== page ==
Academics see the ban as an attempt to
silence Australian academic criticism of Jakarta over its
policies in West Papua. The Jakarta government intimidation,
according to Dr. Clinton Fernandes, a lecturer at the
University of New South, is affecting other institutions.
"They know that if you are an Indonesia specialist, access
to Indonesia to do field work is essential to your career."
Dr Richard Chauvel, an expert on Papua at Victoria
University, described the ban as a revival of the
uncertainty academics faced during the Soeharto
dictatorship, when bans were often imposed without a stated
Former Indonesian Military Chief Urges
Expansion of Indonesian Intelligence
The Indonesian state news agency, Antara,
reported on May 23 that former Indonesian military chief
General (ret.) Wiranto told a special committee of the
Regional Representative Council (DPR) that groups in certain
countries such as the U.S., Australia and in Western Europe
were seeking to "internationalize" the situation in West
Papua. He contended that such groups used "tricks" similar
to those used at the height of the East Timorese
To address this purported threat, he
recommended that the national intelligence agency (BIN)
sharpen its overseas operations so as to foil what he
alleged to be efforts to cause Papua`s disintegration.
Report Details Human Rights Problems in West Papua
In a May report on Indonesia, Amnesty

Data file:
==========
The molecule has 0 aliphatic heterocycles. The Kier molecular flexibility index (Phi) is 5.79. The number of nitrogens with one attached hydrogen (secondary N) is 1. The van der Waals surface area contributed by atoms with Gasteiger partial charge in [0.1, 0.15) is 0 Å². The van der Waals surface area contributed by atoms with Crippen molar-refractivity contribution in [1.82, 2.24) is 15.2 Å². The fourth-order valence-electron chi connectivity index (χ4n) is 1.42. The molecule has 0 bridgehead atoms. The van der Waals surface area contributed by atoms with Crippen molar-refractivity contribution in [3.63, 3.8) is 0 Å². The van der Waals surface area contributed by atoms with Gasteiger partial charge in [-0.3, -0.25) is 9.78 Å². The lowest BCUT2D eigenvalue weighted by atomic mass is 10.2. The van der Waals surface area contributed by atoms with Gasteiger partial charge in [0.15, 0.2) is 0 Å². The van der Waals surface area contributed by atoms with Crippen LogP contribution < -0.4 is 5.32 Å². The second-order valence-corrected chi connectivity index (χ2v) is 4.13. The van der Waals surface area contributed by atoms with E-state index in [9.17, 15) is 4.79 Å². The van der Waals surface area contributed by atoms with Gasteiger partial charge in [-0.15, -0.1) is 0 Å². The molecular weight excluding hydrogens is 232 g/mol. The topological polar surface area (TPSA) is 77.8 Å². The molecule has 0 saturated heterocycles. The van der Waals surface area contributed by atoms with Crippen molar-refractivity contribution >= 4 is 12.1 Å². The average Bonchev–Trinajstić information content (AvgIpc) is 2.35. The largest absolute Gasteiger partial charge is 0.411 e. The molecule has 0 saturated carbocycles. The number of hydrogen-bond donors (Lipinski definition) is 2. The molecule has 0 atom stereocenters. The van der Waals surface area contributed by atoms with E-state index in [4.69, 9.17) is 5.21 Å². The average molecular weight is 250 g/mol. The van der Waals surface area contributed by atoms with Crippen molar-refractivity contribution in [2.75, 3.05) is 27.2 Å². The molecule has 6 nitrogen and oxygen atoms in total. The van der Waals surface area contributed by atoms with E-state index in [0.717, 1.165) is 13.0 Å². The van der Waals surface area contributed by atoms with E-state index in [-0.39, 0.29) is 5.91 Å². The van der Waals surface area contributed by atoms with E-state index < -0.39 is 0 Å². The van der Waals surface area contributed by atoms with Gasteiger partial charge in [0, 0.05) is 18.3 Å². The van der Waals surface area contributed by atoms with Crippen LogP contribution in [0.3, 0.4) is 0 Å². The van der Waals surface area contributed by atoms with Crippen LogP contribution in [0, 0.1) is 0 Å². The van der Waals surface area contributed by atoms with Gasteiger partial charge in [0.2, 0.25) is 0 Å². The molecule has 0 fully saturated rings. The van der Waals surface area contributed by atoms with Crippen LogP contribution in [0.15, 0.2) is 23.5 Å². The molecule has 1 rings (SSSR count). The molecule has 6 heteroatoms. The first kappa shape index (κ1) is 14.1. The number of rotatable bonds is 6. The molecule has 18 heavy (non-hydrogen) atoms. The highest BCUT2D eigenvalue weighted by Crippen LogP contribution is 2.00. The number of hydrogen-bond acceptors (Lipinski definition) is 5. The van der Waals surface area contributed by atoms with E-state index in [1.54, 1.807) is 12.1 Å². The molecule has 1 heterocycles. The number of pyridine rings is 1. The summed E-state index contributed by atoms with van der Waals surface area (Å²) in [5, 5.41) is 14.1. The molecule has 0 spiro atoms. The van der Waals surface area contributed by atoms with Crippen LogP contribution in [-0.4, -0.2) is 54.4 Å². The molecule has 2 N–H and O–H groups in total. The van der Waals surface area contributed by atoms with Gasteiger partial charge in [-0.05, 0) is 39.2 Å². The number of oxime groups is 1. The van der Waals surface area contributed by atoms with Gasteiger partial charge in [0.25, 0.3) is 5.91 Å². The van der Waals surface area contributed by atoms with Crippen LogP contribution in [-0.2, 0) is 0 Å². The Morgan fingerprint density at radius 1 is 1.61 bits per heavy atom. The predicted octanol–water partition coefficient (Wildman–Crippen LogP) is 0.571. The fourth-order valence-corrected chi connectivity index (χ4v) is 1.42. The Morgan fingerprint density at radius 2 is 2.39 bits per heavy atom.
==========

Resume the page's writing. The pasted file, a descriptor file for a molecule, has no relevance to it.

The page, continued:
International noted the following updates on the conditions
in West Papua:
In March, the military announced plans to
increase troop numbers in Papua by 15,000. There were
concerns that this might lead to more human rights
violations in the province. Hundreds of additional military
troops were reportedly sent to Merauke in October. Concerns
were also expressed that troops withdrawn from NAD (Aceh)
could be deployed in Papua.
Tight restrictions on access to Papua by
international human rights monitors, as well as harassment
and intimidation of local activists, hampered independent
human rights monitoring. At least two peaceful supporters of
Papuan independence were sentenced to long jail sentences.
There were reports of arbitrary arrests, torture and
In April, prisoners of conscience Yusak
Pakage and Filep Karma were sentenced to 10 and 15 years in
prison, respectively, for having raised the Papuan flag in
December 2004. Both were imprisoned in Jayapura, Papua
province, and had lodged appeals to the Supreme Court.
In September, two police officers were
acquitted by the Human Rights Court in Makassar but the